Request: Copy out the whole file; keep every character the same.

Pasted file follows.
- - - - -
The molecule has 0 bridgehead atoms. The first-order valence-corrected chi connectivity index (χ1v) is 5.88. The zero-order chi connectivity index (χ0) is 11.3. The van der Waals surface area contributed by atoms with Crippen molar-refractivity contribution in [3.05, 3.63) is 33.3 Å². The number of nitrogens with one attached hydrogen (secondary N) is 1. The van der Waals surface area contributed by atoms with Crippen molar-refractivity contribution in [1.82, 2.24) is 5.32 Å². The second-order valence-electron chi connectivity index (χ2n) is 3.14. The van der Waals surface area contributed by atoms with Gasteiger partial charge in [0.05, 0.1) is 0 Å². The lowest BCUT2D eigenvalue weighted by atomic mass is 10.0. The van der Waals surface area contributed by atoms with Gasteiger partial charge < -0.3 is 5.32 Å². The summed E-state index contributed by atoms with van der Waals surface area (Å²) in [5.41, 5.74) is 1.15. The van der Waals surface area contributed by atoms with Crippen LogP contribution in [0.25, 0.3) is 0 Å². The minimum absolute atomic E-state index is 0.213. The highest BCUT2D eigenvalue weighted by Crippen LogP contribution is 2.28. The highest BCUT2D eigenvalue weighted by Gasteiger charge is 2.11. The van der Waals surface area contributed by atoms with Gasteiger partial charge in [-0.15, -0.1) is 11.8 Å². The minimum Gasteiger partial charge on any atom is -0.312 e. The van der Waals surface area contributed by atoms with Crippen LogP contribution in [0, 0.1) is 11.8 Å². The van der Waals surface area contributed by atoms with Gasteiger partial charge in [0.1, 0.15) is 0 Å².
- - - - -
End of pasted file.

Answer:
The molecule has 0 bridgehead atoms. The first-order valence-corrected chi connectivity index (χ1v) is 5.88. The zero-order chi connectivity index (χ0) is 11.3. The van der Waals surface area contributed by atoms with Crippen molar-refractivity contribution in [3.05, 3.63) is 33.3 Å². The number of nitrogens with one attached hydrogen (secondary N) is 1. The van der Waals surface area contributed by atoms with Crippen molar-refractivity contribution in [1.82, 2.24) is 5.32 Å². The second-order valence-electron chi connectivity index (χ2n) is 3.14. The van der Waals surface area contributed by atoms with Gasteiger partial charge in [0.05, 0.1) is 0 Å². The lowest BCUT2D eigenvalue weighted by atomic mass is 10.0. The van der Waals surface area contributed by atoms with Gasteiger partial charge < -0.3 is 5.32 Å². The summed E-state index contributed by atoms with van der Waals surface area (Å²) in [5.41, 5.74) is 1.15. The van der Waals surface area contributed by atoms with Crippen LogP contribution in [0.25, 0.3) is 0 Å². The minimum absolute atomic E-state index is 0.213. The highest BCUT2D eigenvalue weighted by Crippen LogP contribution is 2.28. The highest BCUT2D eigenvalue weighted by Gasteiger charge is 2.11. The van der Waals surface area contributed by atoms with Gasteiger partial charge in [-0.15, -0.1) is 11.8 Å². The minimum Gasteiger partial charge on any atom is -0.312 e. The van der Waals surface area contributed by atoms with Crippen LogP contribution in [0, 0.1) is 11.8 Å². The van der Waals surface area contributed by atoms with Gasteiger partial charge in [0.1, 0.15) is 0 Å².